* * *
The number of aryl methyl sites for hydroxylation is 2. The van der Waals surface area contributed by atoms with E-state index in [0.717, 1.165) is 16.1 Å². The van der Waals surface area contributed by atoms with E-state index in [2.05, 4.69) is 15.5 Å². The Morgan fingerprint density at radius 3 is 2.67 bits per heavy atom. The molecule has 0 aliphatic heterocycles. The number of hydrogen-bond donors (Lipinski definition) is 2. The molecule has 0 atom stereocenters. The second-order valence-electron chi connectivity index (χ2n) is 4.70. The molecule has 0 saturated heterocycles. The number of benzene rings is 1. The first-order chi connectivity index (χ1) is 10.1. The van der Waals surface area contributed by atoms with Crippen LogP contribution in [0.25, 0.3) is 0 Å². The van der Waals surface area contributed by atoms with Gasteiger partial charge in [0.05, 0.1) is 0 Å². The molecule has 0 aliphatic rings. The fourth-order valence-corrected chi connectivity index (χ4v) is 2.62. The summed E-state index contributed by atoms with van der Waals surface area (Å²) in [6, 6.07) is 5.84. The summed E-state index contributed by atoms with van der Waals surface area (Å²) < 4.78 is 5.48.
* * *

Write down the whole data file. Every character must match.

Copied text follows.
The number of aryl methyl sites for hydroxylation is 2. The van der Waals surface area contributed by atoms with E-state index in [0.717, 1.165) is 16.1 Å². The van der Waals surface area contributed by atoms with E-state index in [2.05, 4.69) is 15.5 Å². The Morgan fingerprint density at radius 3 is 2.67 bits per heavy atom. The molecule has 0 aliphatic heterocycles. The number of hydrogen-bond donors (Lipinski definition) is 2. The molecule has 0 atom stereocenters. The second-order valence-electron chi connectivity index (χ2n) is 4.70. The molecule has 0 saturated heterocycles. The number of benzene rings is 1. The first-order chi connectivity index (χ1) is 10.1. The van der Waals surface area contributed by atoms with Crippen LogP contribution in [0.25, 0.3) is 0 Å². The van der Waals surface area contributed by atoms with Gasteiger partial charge in [0.05, 0.1) is 0 Å². The molecule has 0 aliphatic rings. The fourth-order valence-corrected chi connectivity index (χ4v) is 2.62. The summed E-state index contributed by atoms with van der Waals surface area (Å²) in [6, 6.07) is 5.84. The summed E-state index contributed by atoms with van der Waals surface area (Å²) < 4.78 is 5.48.